Santa Fe, N.M. – The “Rust” movie shooting incident in Santa Fe, New Mexico that left its rising star cinematographer, Halyna Hutchins, dead – and also sent director Joel Souza to the hospital — has local film buffs baffled at the alleged lack of safety protocols on the Bonanza Creek Ranch set.
“The very first thing you learn in the very first class you take is safety,” Santa Fe Community College School of Art and Design dean Dr. Jim Wysong told Fox News on Tuesday.
The school houses the college’s film department where for years, it trained students to work in the film industry and Wysong said they have a number of current and former students who are employed by some of the production companies in New Mexico.
“It’s a very tight-knit community,” Wysong added. “What all of my faculty have been kind of most puzzled over is that safety is absolutely paramount and obviously there were some breaches in their protocol on this.”
The higher education administrator – whose film program is plugged into Hollywood in various capacities – explained that they work very closely with local International Alliance of Theatrical Stage Employees (IATSE) president Liz Paicos to help develop training programs and serve the staffing needs of the union. He acknowledged the alleged concern some crewmembers had in the weeks and days leading up to the shooting.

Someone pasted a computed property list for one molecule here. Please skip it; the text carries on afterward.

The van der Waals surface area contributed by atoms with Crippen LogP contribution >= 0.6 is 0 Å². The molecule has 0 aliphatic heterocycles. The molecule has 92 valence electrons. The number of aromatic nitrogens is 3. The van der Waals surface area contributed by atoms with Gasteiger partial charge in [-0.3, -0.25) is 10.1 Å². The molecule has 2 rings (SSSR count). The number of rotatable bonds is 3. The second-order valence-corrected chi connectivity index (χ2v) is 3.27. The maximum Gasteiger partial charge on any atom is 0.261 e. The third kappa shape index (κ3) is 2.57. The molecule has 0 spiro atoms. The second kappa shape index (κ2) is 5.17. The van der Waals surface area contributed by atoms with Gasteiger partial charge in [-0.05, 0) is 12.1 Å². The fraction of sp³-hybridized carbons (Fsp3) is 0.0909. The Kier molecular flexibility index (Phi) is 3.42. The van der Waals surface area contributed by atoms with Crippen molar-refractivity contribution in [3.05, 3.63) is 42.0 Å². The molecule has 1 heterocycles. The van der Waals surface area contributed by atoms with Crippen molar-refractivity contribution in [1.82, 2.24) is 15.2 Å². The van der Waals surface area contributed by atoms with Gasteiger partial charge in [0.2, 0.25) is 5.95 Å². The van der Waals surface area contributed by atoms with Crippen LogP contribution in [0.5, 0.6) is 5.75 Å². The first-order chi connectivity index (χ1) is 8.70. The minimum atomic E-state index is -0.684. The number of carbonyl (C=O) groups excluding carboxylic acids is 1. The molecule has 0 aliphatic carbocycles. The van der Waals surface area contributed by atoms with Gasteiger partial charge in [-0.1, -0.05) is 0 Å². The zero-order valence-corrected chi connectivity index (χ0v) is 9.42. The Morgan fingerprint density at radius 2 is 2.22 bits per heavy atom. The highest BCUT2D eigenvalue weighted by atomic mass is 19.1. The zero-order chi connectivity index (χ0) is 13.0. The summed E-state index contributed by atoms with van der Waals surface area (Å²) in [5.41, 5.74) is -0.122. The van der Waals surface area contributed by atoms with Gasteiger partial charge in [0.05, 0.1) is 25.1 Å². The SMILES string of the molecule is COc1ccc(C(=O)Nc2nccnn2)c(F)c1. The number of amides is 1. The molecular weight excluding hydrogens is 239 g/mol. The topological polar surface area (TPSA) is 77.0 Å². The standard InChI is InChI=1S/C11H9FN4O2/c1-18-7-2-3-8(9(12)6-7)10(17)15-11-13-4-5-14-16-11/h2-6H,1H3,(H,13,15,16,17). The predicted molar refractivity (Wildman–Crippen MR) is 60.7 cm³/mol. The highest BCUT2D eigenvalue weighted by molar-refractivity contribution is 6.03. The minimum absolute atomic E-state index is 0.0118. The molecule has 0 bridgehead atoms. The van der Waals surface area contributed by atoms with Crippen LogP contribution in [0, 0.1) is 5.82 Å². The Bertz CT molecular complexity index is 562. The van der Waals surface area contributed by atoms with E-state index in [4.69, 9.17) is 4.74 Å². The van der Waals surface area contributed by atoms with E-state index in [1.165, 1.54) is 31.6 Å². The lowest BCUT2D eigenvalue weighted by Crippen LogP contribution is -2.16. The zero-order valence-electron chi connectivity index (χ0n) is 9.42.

“Immediately before this happened, IATSE narrowly avoided a strike over some of the very kinds of concerns that have been raised over working hours and working conditions, which can contribute to accidents happening,” Wysong said of the reports. “So there was certainly a lot of buzz about that issue. And then, of course, this tragedy occurred, which kind of underscored some of the concerns that the union was raising about the impact of working conditions on safety.”
Wysong pressed that given the level of safety required for the use of any type of firearm on set – whether loaded or not – many of the locals were left shaking their collective heads at the tragic end to Hutchins’ life.
“Again, we don’t know all the facts yet, but from what has been revealed, there was obviously a serious breakdown in how this was handled,” he said. “Having live ammunition on a set with… everybody I’ve talked to just rolled their eyes and said, ‘That’s just unthinkable.’”
Santa Fe has been home to many film and television productions, and as it mourns the loss of one filmmaker, Wysong hopes the incident sparks real change and mandates centered on an evolving style of production which he believes all but absolves the need for projectile-firing prop weapons.
“The union does a great job already on stressing safety. I mean, they’re really big on it,” he explained. “In fact, that’s one of the things that sometimes creates the tensions when especially on independent productions, they choose not to use union personnel.”
Wysong went on to suggest studios should simply “use CGI to put in your muzzle flare and things like that and not have any kind of blanks necessary and you’re not shooting anything out of a gun whatsoever.”